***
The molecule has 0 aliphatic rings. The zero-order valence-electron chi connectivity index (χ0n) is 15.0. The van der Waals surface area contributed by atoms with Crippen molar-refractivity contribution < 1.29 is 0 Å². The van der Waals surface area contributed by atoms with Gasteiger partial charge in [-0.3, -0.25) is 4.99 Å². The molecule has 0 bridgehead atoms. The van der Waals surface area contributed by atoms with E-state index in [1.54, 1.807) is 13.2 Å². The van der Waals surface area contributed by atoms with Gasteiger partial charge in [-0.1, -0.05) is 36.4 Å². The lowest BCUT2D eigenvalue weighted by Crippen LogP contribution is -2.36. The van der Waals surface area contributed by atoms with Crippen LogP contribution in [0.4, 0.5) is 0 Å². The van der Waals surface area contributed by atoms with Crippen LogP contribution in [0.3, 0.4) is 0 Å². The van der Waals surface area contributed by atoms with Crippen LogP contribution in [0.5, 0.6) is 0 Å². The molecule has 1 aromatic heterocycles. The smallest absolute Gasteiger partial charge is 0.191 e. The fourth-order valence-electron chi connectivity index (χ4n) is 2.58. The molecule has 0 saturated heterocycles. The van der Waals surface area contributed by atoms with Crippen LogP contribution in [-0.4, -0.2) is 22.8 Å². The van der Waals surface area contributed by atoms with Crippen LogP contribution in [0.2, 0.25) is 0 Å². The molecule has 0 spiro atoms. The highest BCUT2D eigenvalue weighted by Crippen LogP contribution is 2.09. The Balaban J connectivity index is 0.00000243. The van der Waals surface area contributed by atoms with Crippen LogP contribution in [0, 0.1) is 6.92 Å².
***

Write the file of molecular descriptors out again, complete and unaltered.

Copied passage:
The molecule has 0 aliphatic rings. The zero-order valence-electron chi connectivity index (χ0n) is 15.0. The van der Waals surface area contributed by atoms with Crippen molar-refractivity contribution < 1.29 is 0 Å². The van der Waals surface area contributed by atoms with Gasteiger partial charge in [-0.3, -0.25) is 4.99 Å². The molecule has 0 bridgehead atoms. The van der Waals surface area contributed by atoms with E-state index in [1.54, 1.807) is 13.2 Å². The van der Waals surface area contributed by atoms with Gasteiger partial charge in [-0.1, -0.05) is 36.4 Å². The lowest BCUT2D eigenvalue weighted by Crippen LogP contribution is -2.36. The van der Waals surface area contributed by atoms with Crippen LogP contribution in [0.4, 0.5) is 0 Å². The van der Waals surface area contributed by atoms with Crippen LogP contribution in [0.3, 0.4) is 0 Å². The van der Waals surface area contributed by atoms with Crippen LogP contribution in [0.5, 0.6) is 0 Å². The molecule has 1 aromatic heterocycles. The smallest absolute Gasteiger partial charge is 0.191 e. The fourth-order valence-electron chi connectivity index (χ4n) is 2.58. The molecule has 0 saturated heterocycles. The van der Waals surface area contributed by atoms with Crippen LogP contribution in [-0.4, -0.2) is 22.8 Å². The van der Waals surface area contributed by atoms with Crippen LogP contribution in [0.2, 0.25) is 0 Å². The molecule has 0 spiro atoms. The highest BCUT2D eigenvalue weighted by Crippen LogP contribution is 2.09. The Balaban J connectivity index is 0.00000243. The van der Waals surface area contributed by atoms with Crippen LogP contribution in [0, 0.1) is 6.92 Å².